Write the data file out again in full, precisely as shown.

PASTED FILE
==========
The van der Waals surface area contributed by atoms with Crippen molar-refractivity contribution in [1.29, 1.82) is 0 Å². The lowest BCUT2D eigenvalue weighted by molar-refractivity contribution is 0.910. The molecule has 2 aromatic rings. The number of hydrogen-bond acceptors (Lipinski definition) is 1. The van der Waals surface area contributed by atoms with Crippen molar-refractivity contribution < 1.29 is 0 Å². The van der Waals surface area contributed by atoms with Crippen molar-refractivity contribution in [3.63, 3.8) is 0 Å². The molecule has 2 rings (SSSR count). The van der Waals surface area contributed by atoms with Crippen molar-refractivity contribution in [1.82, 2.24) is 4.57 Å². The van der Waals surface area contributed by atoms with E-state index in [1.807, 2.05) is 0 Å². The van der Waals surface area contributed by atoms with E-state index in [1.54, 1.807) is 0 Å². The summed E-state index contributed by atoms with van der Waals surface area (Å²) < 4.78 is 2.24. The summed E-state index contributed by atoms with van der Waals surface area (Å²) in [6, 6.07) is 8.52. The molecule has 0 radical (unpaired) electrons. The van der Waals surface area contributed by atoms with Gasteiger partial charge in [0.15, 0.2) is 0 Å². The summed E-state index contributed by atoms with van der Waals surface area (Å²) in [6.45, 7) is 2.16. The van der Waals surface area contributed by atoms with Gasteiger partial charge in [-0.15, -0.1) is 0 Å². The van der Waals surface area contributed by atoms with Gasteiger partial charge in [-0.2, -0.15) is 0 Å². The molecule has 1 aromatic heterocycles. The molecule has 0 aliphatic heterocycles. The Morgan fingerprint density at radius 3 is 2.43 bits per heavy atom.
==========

The van der Waals surface area contributed by atoms with Crippen molar-refractivity contribution in [1.29, 1.82) is 0 Å². The lowest BCUT2D eigenvalue weighted by molar-refractivity contribution is 0.910. The molecule has 2 aromatic rings. The number of hydrogen-bond acceptors (Lipinski definition) is 1. The van der Waals surface area contributed by atoms with Crippen molar-refractivity contribution < 1.29 is 0 Å². The van der Waals surface area contributed by atoms with Crippen molar-refractivity contribution in [3.63, 3.8) is 0 Å². The molecule has 2 rings (SSSR count). The van der Waals surface area contributed by atoms with Crippen molar-refractivity contribution in [1.82, 2.24) is 4.57 Å². The van der Waals surface area contributed by atoms with E-state index in [1.807, 2.05) is 0 Å². The van der Waals surface area contributed by atoms with E-state index in [1.54, 1.807) is 0 Å². The summed E-state index contributed by atoms with van der Waals surface area (Å²) < 4.78 is 2.24. The summed E-state index contributed by atoms with van der Waals surface area (Å²) in [6, 6.07) is 8.52. The molecule has 0 radical (unpaired) electrons. The van der Waals surface area contributed by atoms with Gasteiger partial charge in [0.15, 0.2) is 0 Å². The summed E-state index contributed by atoms with van der Waals surface area (Å²) in [6.45, 7) is 2.16. The van der Waals surface area contributed by atoms with Gasteiger partial charge in [-0.15, -0.1) is 0 Å². The van der Waals surface area contributed by atoms with Gasteiger partial charge in [-0.2, -0.15) is 0 Å². The molecule has 1 aromatic heterocycles. The molecule has 0 aliphatic heterocycles. The Morgan fingerprint density at radius 3 is 2.43 bits per heavy atom.